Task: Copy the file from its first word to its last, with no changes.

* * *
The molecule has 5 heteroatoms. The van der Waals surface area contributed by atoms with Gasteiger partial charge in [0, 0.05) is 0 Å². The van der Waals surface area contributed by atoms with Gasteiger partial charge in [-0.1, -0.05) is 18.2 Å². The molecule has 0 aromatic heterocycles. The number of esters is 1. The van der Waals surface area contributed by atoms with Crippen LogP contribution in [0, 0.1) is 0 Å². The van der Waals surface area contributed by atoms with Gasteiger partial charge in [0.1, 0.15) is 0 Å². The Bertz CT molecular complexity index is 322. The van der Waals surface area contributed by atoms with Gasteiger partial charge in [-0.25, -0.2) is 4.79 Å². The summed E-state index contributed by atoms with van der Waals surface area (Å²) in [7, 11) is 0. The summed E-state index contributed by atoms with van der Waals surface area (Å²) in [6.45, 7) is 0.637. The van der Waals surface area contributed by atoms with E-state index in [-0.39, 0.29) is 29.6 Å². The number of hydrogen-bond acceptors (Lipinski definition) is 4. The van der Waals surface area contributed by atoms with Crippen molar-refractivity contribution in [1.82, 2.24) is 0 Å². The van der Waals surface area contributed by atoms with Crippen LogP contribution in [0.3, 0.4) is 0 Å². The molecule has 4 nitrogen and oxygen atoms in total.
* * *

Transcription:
The molecule has 5 heteroatoms. The van der Waals surface area contributed by atoms with Gasteiger partial charge in [0, 0.05) is 0 Å². The van der Waals surface area contributed by atoms with Gasteiger partial charge in [-0.1, -0.05) is 18.2 Å². The molecule has 0 aromatic heterocycles. The number of esters is 1. The van der Waals surface area contributed by atoms with Crippen LogP contribution in [0, 0.1) is 0 Å². The van der Waals surface area contributed by atoms with Gasteiger partial charge in [0.1, 0.15) is 0 Å². The Bertz CT molecular complexity index is 322. The van der Waals surface area contributed by atoms with Gasteiger partial charge in [-0.25, -0.2) is 4.79 Å². The summed E-state index contributed by atoms with van der Waals surface area (Å²) in [7, 11) is 0. The summed E-state index contributed by atoms with van der Waals surface area (Å²) in [6.45, 7) is 0.637. The van der Waals surface area contributed by atoms with E-state index in [-0.39, 0.29) is 29.6 Å². The number of hydrogen-bond acceptors (Lipinski definition) is 4. The van der Waals surface area contributed by atoms with Crippen molar-refractivity contribution in [1.82, 2.24) is 0 Å². The van der Waals surface area contributed by atoms with Crippen LogP contribution in [0.3, 0.4) is 0 Å². The molecule has 4 nitrogen and oxygen atoms in total.